In private conversations, both Kabiru Yusuf, the paper’s chairman, and Mannir Dan-Ali, its Editor-in-Chief, admitted to the facticity and unimpeachability of my critiques of the regime. Kabiru even once called me the “conscience of the nation” in 2016 after the presidency was compelled to officially respond to my column on the colossal costs of Buhari’s London medical trips.

Yet my column was stopped for no other reason than that I was too consistently censorious of the Buhari regime. Before then, I had received several official communications from the Editor-in-Chief subtly and not too subtly importuning me to either stop writing about Buhari or to “tone down” the stridency of my critiques of his regime. That’s a worse betrayal of the basic principles of journalistic integrity than Daily Trust is incorrectly accusing Punch of.

And I am not alone. Every columnist in Trust has been told, often officially, sometimes impliedly, and at other times explicitly, what to write and how to write—often on issues that involve Buhari. The paper has also had occasions to refuse to publish columns that it considered too critical of the Buhari regime. Let me give just one recent example.

Sonala Olumhense is a storied, fearless, evenhanded, widely read syndicated columnist whose Sunday column Daily Trust has been publishing since Jonathan was in power, perhaps because he used to be very critical of Goodluck Jonathan even though they’re both from the same geo-cultural region. (In other words, Daily Trust likes people who’re critical of “their own,” but resented me for being critical of “my own.” What’s the definition of hypocrisy?)

Olumhense’s December 1 column titled “As nepotism soldiers on” only appeared in the Punch; Daily Trust declined to publish it because it's a witheringly searing critique of Buhari’s growing, unprecedented nepotism. Trust couldn’t stomach it. This has happened to other columnists, who now self-censor their thoughts about Buhari.

A newspaper with such compromised standards has no moral right to preach to another paper about professional journalistic neutrality—or about journalism at all. Daily Trust’s practice of telling its columnists what to write and how to write is one of the most audaciously egregious vandalism of journalistic ethics I’ve ever encountered anywhere in the world.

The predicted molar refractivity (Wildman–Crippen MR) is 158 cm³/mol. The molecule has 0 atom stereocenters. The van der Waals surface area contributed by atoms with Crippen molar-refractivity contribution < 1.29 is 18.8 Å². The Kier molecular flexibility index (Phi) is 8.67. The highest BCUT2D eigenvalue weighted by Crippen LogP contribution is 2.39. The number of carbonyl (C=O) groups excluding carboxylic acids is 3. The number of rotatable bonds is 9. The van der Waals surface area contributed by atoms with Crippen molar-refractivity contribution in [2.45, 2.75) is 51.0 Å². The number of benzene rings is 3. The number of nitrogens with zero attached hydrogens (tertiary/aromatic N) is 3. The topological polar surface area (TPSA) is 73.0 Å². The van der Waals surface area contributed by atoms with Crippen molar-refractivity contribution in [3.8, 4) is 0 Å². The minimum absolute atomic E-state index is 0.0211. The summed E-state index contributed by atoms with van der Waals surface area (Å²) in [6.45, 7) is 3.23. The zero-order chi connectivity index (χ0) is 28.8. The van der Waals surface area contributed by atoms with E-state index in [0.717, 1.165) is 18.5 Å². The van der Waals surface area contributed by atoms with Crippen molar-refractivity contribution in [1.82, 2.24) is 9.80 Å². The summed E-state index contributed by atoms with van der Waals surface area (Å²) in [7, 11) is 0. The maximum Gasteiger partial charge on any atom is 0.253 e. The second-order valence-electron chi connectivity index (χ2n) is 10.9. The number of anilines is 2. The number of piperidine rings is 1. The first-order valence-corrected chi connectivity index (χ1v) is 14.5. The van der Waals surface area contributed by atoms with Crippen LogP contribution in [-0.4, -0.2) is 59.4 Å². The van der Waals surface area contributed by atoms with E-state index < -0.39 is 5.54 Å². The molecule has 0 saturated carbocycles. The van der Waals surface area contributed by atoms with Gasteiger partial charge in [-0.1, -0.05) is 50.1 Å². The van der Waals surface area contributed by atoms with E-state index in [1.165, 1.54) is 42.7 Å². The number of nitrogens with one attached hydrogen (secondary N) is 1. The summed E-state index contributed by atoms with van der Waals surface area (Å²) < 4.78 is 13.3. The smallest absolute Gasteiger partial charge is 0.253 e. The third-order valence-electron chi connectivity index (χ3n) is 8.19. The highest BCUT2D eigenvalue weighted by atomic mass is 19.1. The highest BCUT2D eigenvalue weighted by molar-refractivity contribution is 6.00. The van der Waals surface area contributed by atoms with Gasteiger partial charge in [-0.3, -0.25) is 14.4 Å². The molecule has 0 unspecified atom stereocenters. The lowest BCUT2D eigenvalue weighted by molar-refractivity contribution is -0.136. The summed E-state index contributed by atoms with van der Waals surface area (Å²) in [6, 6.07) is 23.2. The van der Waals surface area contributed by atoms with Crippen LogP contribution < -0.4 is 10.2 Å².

In any case, Punch’s editorial decision to prefix “Major General” to Buhari’s name and to call the government he heads a “regime” is merely a stylistic choice, which newspapers all over the world do periodically. The Associated Press, the New York Times, the Washington Post, etc. update their style guides every year--and publish the changes--in response to changes in language use and in the political environment. It’s a newspaper’s inviolable prerogative to change its editorial style.

There’s nowhere in the Punch editorial that the paper even implied that it won’t be fair in its reporting on the Buhari regime. 

It’s customary in journalism to distinguish between news and views. Although the two words rhyme, they couldn’t be more different in meaning. Daily Trust doesn’t even have enough professional maturity to respect the right of its columnists to express views that depart from those of its owners and shareholders.

And how does a newspaper’s stylistic choice to call attention to the habitual subversion of democratic ethos by a government, which Trust itself grudgingly admitted to, “delegitimize” the government? That’s woolly reasoning. A newspaper has no judicial power to confer or deny legitimacy to any government. Buhari won’t cease to be “president” because Punch calls him a Major General. Nor will Nigerians stop to recognize the government he pretends to head because Punch calls it a “regime.”

Punch merely used its symbolic power to dramatically call attention to Buhari’s serial perversion and rape of justice. Instead of writing an editorial about another newspaper’s editorial, why not write your own independent editorial to lend symbolic authority to your favorite tyrant's autocracy? Punch isn’t THE Newspaper of Nigeria; it’s one of several newspapers in the country. Why fixate on what it chooses to do with its symbolic resources?

It bespeaks crippling professional insecurity, even inferiority complex, for one newspaper to take another’s editorial seriously enough to respond to it in an editorial.